Vallejo, American Canyon students finish biotech internship at Touro University

Autopsies, Alzheimer's on curriculum
By Lanz Christian Bañes
Vallejo Times Herald @LanzCBañes on Twitter

POSTED:   06/27/2014 05:50:48 PM PDT

Local students finished Friday a biotechnology internship at Touro University, whetting their appetites for a future career in medicine.

"What you get most from the internship is a sense of helping someone. You're saving someone," said Vanessa Dadson, 17, an incoming senior at Mare Island Technology Academy and one of 13 participants of Touro's biotechnology internship.

The three-year-old program is part of the university's efforts to give back to the community. It is particularly important because existing internships for high schoolers are located at just-too-far universities, professor Shin Murakami said of programs in Berkeley, Stanford, San Francisco and Davis.

"We're in the middle of a gap," Murakami said.

The typical internship class varies from about eight to 15 from year to year, Murakami said.

The program started June 17 and finished Friday. Typically, students do some clinic work in the mornings followed by research in the afternoons.

"My favorite memory was learning about osteopathic manipulative medicine. I felt that showed a whole different side of the medical field, and it's not just about prescribing drugs," said Angie Bustos, 16, an incoming junior at American Canyon High School.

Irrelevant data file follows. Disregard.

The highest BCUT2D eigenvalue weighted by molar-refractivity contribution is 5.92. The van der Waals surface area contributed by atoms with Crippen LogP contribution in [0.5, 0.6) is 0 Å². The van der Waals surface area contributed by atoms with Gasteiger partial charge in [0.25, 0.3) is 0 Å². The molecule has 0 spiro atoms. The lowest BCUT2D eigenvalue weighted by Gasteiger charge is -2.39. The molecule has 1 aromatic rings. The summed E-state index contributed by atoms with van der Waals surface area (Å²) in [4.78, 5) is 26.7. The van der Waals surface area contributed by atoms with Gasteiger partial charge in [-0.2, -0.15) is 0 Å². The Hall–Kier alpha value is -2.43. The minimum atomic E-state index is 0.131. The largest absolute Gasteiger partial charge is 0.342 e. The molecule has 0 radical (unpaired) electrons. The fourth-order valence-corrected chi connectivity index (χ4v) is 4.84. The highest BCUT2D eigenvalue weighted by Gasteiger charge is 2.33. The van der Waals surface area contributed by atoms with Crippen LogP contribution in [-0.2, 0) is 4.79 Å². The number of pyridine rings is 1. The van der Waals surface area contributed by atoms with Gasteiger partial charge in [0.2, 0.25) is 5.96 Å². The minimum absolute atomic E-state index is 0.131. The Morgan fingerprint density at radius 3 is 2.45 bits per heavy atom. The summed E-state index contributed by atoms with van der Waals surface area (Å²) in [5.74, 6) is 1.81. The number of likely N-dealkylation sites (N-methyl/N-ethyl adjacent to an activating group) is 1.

Osteopathic medicine, an alternative to a traditional medical degree, is one of the hallmarks of Touro's medical school. Bustos hopes to one day become a doctor, focusing on oncology or pathology.

The biotechnology internship program has also formed close partnerships with the Vallejo High School Biotechnology Academy.

Wing Yan Chiu, 17, of Vallejo High School's Biotech Academy said the internship program reinforced and broadened what he learned at school.

"It was really fun. I also got to hold brains," Chiu said, of one of Murakami's lessons examining Alezheimer's disease.

Students got a close look at human anatomy through the school's autopsy labs.

Murakami said he was pleased by the work the students have done this summer.

"They are outstanding," he said.

Contact Lanz Christian Bañes at 707-553-6833.

Shin Murakami lectures

Professor Shin Murakami points out the difference in results as high school students in a biotechnology internship at Touro University learn about dementia on Friday in Vallejo. (CHRIS RILEY—VALLEJO TIMES-HERALD)